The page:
When I ask the audiences in my corporate talks to identify likely suspects for sharing misinformation, there are always the same suggestions: conspiracy theorists, anti-vaxxers, that distant relative who seems to spend hours on Facebook. But studies show there’s one characteristic that can help you predict who’s more likely to share and engage with fake news than any other group: they tend to be older adults, or boomers.
An analysis by researchers at New York and Princeton Universities found older users shared more fake news than younger ones regardless of education, sex, race, income, or how many links they shared. In fact, age predicted this behaviour better than any other characteristic — including their party affiliation.
Do over 65s spread fake news because they lack digital literacy skills?
One theory is that older adults lack the kind of tech know-how that younger adults have, not being digital natives like millennials or Gen Z-ers. But Nadia Brashier, a researcher in cognitive psychology and cognitive neuroscience at Harvard, carried out a review of fake news sharing and says “that’s not exactly fair,” pointing out how people of all ages struggle to keep abreast of updates to social networks and apps.
Is it because of the cognitive decline associated with ageing?
Another theory put forward is that, as the brain’s functions deteriorate with ageing, it may leave older people less able to critically interrogate the news they come across online. But, several experiments have shown that the ability to distinguish fake from true headlines actually increases with age. Older adults successfully categorise true and false headlines at first glance when asked to. The trouble comes when news stories crop up in their news feeds, posted by people they trust.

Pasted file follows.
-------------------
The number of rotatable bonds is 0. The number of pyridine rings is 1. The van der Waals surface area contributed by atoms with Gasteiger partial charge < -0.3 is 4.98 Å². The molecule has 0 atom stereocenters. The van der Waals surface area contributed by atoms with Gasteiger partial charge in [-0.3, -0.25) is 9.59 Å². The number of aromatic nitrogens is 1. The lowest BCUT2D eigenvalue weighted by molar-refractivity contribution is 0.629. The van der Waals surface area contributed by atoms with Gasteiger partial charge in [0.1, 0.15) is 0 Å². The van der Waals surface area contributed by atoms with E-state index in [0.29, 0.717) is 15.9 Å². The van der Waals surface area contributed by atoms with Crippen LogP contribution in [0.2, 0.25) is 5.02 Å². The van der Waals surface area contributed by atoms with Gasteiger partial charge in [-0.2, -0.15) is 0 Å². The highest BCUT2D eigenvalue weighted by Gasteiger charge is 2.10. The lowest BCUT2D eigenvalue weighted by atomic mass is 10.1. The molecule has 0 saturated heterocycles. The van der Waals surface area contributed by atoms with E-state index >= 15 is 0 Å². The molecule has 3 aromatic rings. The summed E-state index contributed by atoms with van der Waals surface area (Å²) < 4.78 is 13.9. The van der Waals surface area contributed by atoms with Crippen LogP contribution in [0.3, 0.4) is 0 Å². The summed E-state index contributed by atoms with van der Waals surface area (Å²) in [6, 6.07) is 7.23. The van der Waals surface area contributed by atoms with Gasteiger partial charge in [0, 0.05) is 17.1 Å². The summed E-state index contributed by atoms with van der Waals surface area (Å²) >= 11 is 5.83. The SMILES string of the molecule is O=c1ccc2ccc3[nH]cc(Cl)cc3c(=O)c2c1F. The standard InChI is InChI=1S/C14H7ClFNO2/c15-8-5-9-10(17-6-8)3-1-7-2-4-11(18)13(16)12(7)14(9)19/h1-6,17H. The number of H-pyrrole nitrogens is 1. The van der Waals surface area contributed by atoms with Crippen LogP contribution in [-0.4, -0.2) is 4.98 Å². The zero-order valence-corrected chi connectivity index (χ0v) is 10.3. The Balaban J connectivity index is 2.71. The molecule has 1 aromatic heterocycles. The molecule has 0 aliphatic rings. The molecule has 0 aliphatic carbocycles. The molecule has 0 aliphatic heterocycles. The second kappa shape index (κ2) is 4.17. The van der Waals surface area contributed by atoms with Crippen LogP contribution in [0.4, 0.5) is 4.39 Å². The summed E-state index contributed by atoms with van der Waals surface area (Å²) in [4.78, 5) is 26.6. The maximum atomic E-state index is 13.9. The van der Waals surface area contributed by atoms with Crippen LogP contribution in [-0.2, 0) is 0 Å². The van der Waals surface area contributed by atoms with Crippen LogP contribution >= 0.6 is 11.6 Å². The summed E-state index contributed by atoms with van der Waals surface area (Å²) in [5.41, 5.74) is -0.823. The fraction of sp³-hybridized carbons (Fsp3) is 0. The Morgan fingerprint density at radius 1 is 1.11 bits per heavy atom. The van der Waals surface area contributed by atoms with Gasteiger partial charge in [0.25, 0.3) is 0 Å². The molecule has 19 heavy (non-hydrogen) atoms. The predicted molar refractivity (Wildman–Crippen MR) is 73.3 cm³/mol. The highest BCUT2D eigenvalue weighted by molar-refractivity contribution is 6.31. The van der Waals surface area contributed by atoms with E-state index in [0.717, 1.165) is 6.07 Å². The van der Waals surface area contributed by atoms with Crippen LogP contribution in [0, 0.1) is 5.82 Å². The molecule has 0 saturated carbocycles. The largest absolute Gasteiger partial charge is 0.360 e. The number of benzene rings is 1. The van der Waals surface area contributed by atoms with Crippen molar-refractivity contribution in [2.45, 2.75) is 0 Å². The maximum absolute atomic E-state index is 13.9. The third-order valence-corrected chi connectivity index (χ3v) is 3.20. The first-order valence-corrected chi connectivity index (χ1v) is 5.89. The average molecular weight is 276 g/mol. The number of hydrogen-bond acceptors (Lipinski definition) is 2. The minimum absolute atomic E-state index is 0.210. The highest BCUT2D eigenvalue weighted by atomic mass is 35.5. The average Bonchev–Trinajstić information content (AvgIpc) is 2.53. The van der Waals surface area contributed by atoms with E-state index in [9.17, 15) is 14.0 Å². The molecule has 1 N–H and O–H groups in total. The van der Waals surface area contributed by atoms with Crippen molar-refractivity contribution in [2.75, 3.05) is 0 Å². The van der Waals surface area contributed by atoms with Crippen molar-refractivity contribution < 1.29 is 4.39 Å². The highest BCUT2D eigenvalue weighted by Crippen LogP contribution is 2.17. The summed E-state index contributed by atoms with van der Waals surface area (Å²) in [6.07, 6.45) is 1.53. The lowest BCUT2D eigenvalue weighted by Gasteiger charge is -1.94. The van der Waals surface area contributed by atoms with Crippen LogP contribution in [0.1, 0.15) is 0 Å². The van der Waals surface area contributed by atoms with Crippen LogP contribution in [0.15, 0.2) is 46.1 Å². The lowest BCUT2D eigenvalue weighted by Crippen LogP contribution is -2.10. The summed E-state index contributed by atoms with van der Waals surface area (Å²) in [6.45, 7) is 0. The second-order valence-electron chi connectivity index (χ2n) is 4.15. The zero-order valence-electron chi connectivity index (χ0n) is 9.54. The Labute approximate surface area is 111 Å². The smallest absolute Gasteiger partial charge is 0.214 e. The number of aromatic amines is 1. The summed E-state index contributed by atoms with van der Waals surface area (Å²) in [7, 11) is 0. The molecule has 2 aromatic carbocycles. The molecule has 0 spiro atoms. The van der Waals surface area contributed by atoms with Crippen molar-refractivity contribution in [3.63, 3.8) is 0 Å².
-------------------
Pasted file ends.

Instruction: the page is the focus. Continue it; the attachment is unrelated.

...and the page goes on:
Older adults have smaller social networks and trust them more
The 65+ age group involves a period of significant social changes, including greater trust, difficulty detecting lies, and less emphasis on accuracy when communicating. For better or worse, interpersonal trust increases with age. Older adults give more optimistic answers to the question, “Generally speaking, would you say that most people can be trusted or that you need to be very careful in dealing with people?” They also report more trust in family members, friends, neighbours, and strangers.
So, as they’re browsing social media and see news shared by people in their network, older adults might just make the simple assumption they can trust it because of who is posting it. They might assume that any and all content shared by friends and followers is accurate (“my close friends and family would not spread fake news”), not understanding that friends and family could have fallen victim to misinformation themselves.
How can we help older adults stop spreading fake news?
We probably ought to be prioritising educating older adults in digital literacy, just as much as we’re focusing on students and younger adults. Indeed, where misinformation is concerned, we ought to be focusing on them more. Explaining that members of our close social circles can be taken in by misinformation, and communicating the dangers of continuing to share it, should be high on our agenda when talking to our overly-active relatives on Facebook. Good luck!
For more about fake news, filter bubbles and the dangers of spreading misinformation, pick up a copy of my new book (or buy one for someone who needs it).